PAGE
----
Madame Pernelle's and Orgon's Weakness in Tartuffe

Categories: Human NatureWeakness

The French Neoclassical Era was a time period that stood out to me throughout this semester. After researching Tartuffe further, I found that weakness and blindness were driving forces in the play and wanted to explore each character’s role in those flaws. It is human nature to have flaws, and I found it interesting that the specific flaws of weakness and blindness are what enabled Tartuffe to get as far as he did. For the duration of this paper, I would like to examine certain characters and how explore how they fell victim to Tartuffe and his ability to exploit them for his own benefit, and how these ideas are still very relevant to society today.

The idea of being “perfect” is simply not possible. It is human nature to have imperfections and flaws. Tartuffe was written explicitly to show the audience that there are flaws within society. Weakness is a flaw that shows up over and over in the play.

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Specifically, through Orgon and Madam Pernelle. These two fail to believe the truth time and time again and continue to fall for Tartuffe’s lies and deceit. These two characters demonstrate weakness when it comes to seeing the truth that is right in front of them, and this is a basic human flaw as well as a major theme of the play.

Moliere was ahead of his time when he wrote the neo classical comedy, Tartuffe. It is a prime example of how he was an expert when it came to writing comedic pieces.

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The plot is able to keep the audience interested at all times. One reason for this is because it is so easy to relate to the character’s imperfections. As humans, we all have flaws, and seeing them presented on stage in a comedic way makes us able to laugh at our imperfections, yet still make us think about them in a deeper sense. Ultimately, Tartuffe is a man of deceit and desire. “Tartuffe knows his new casuistry and has no fear of sin. He is pleased, too, to place his skills in this science at the service of his friends.” (Calder, 165.) He desires money so much that he will do anything for it since he is not afraid of sinning, and that is ultimately his downfall. Tartuffe is evidentially the antagonist of the play, yet it is not obvious to Madam Pernell and Orgon. There is no doubt that he is a professional at concealing his real identity. Due to his religious devotion, he persuades Madam Pernell and Orgon that he is a virtuous and modest person. Yet they are unaware that Tartuffe is a pro at recognizing one’s flaws. Tartuffe 'is no more a simple swindler, a greedy and dishonest pleasure-seeker” (Hilgar, 386.) These flaws are used for his own benefit. “For the real provocation lay not in the portrayal of Tartuffe the obvious hypocrite, but in that of Orgon the genuine believer.” (Howarth, 165.) This quote solidifies how incredibly blind Orgon is to Tartuffe’s ways. Tartuffe tries his hardest to seem like a simple man, yet he is very aware of everything that is going on and uses that to his advantage.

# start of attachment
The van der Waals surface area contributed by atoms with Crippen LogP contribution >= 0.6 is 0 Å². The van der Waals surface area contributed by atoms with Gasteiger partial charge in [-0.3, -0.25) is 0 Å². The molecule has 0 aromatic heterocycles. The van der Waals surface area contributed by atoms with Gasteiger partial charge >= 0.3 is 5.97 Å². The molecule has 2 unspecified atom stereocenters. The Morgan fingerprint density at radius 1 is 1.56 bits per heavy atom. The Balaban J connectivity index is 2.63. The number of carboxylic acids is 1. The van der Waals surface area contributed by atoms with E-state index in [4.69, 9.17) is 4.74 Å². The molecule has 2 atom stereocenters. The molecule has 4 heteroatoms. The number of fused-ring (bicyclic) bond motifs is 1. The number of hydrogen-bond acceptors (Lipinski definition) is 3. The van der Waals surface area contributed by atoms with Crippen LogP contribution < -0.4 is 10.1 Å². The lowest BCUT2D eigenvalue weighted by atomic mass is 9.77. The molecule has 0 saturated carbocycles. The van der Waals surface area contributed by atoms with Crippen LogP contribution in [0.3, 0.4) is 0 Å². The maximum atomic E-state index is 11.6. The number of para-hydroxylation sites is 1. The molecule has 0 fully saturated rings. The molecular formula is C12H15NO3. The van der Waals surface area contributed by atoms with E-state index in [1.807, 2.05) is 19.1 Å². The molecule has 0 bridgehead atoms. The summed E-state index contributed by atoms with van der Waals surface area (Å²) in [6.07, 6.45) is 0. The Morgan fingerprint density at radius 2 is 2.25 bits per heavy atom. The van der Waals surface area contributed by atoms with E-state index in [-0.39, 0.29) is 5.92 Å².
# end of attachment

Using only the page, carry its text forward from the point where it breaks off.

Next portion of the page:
Like I said before, a subject that is particularly potent in the play is blindness. The blindness of Orgon is a prime example of someone being deceived by another. It is interesting that Tartuffe is able to easily fool the one man who holds the power and wealth, yet his own wife is able to recognize his hypocrisy. His wife who is named Elmire, has a rather sensible outlook towards life and the situation. She tries everything she can to make her husband realize that he has fallen to Tartuffe's control. Damis, Orgon's son, is the one who has to take the blame for his father's misinterpretation of Tartuffe. While helping his dad realize what is actually going on, he loses any bit of trust the once had with his father. He, like his mother, wants to keep Tartuffe away from the family, but unfortunately that results in him losing his inheritance. Mariane, the daughter, is being used to make Tartuffe apart of the family, and she falls to the flaw of weakness since she is used to saying yes to everything her father says. Orgon’s blindness is once again taken advantage of when Tartuffe sneaks his way into Orgon's inheritance and then completely betrays him. At no point did this family mean anything to him, he was only after the money since he is such a greedy human. Orgon is utterly blind to the situation at hand and seems to have no common sense or trust in his family. This is an example of how the flaw of blindness can hinder where your loyalty lies. Instead of it lying with his family, it begins to lie with Tartuffe. He is fooled by Tartuffe and is only helped by the people he chose not listen to before.